Photos: What New Mainstrasse Apartment Development Could Look Like
The community got its first glimpse of the massive apartment project that will soon take the place of the so-called 501 Main building and adjacent parking lot in Mainstrasse Village.
Flaherty & Collins, the Indianapolis-based firm behind the project, returned to Covington City Hall on Wednesday for a public meeting. A couple dozen residents joined city officials for the discussion and a presentation by Mark Browning of Cincinnati-based PDT Architects. Browning and Flaherty & Collins's Deron Kinter were previously in town in early July when they gave an overview of the project.
This time there were renderings to show, and while the design is not final, it helped illustrate the type of design and scale the project would bring to the city's entertainment district.
Background: the 501 Main building was purchased by the City of Covington from Kenton County several years ago in order to prevent a health clinic from operating in the former bank building. The city solicited development plans this year and entered into a preferred developer agreement with Flaherty & Collins which will tear down the existing building and create a new apartment community on the site, which includes the large parking lot on 5th Street that serves Mainstrasse Village. Part of the parking lot, however, is a parcel owned by the entity that operates Smith Muffler across the street, and so far they have not reached terms to sell it, which prompted the development plan to include two separate buildings, constructed around the Smith parcel.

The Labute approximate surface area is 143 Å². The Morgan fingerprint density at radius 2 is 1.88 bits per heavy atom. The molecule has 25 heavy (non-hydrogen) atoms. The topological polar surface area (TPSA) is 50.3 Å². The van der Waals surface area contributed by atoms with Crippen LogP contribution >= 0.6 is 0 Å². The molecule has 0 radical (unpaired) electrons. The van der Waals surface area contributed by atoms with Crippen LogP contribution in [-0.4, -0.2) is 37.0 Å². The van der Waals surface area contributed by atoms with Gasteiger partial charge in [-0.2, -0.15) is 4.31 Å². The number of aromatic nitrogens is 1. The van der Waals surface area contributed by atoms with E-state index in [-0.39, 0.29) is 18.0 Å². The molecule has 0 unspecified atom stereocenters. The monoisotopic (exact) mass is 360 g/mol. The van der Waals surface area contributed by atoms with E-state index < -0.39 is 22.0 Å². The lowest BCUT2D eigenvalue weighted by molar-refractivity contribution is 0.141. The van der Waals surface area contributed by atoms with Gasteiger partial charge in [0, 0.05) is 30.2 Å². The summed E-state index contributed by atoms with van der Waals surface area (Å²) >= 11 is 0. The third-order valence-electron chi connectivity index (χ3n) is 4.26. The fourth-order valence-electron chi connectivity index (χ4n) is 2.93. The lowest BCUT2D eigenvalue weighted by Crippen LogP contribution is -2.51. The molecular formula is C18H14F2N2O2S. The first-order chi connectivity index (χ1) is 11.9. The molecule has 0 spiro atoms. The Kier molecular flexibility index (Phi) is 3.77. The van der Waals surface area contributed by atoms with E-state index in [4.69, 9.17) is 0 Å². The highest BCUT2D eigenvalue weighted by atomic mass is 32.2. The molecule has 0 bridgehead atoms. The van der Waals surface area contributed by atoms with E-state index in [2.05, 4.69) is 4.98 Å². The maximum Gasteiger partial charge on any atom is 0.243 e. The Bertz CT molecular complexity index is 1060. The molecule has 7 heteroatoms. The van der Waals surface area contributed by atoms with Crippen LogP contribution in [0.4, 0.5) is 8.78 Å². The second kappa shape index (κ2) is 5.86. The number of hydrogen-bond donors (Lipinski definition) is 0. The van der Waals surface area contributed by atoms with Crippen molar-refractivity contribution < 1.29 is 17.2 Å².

As it is now, the plan revealed two buildings - one with first-floor retail and five floors of rental residences, and another with five stories of residences wrapped around a parking structure. There may also be a swimming pool and other amenities added as the design evolves.
The look of the buildings is similar to the new apartments at the Banks on Cincinnati's riverfront and to the new residential buildings that will be constructed at Duveneck Square in downtown Covington. Flaherty & Collins hopes to have 200 units in all.
Some in attendance at Wednesday's meeting were critical of the modern design, arguing that it did not fit the historic neighborhood behind it.
"We're not trying to recreate a 19th century Italianate building. That's not our objective here," Browning said. "This will be a modern building but it can be responsive to scale issues proportion and rhythm issues that help it relate to the neighborhood. I think those are things we can work with on the design."
Mayor Sherry Carran applauded the firm's willingness to engage the public thoroughly.
"In reviewing the two top prospects (to develop the site), what stood out as far as Flaherty & Collins is their project really evolves through public input," Carran said. "Every time they do a project it keeps improving."
-Michael Monks, editor & publisher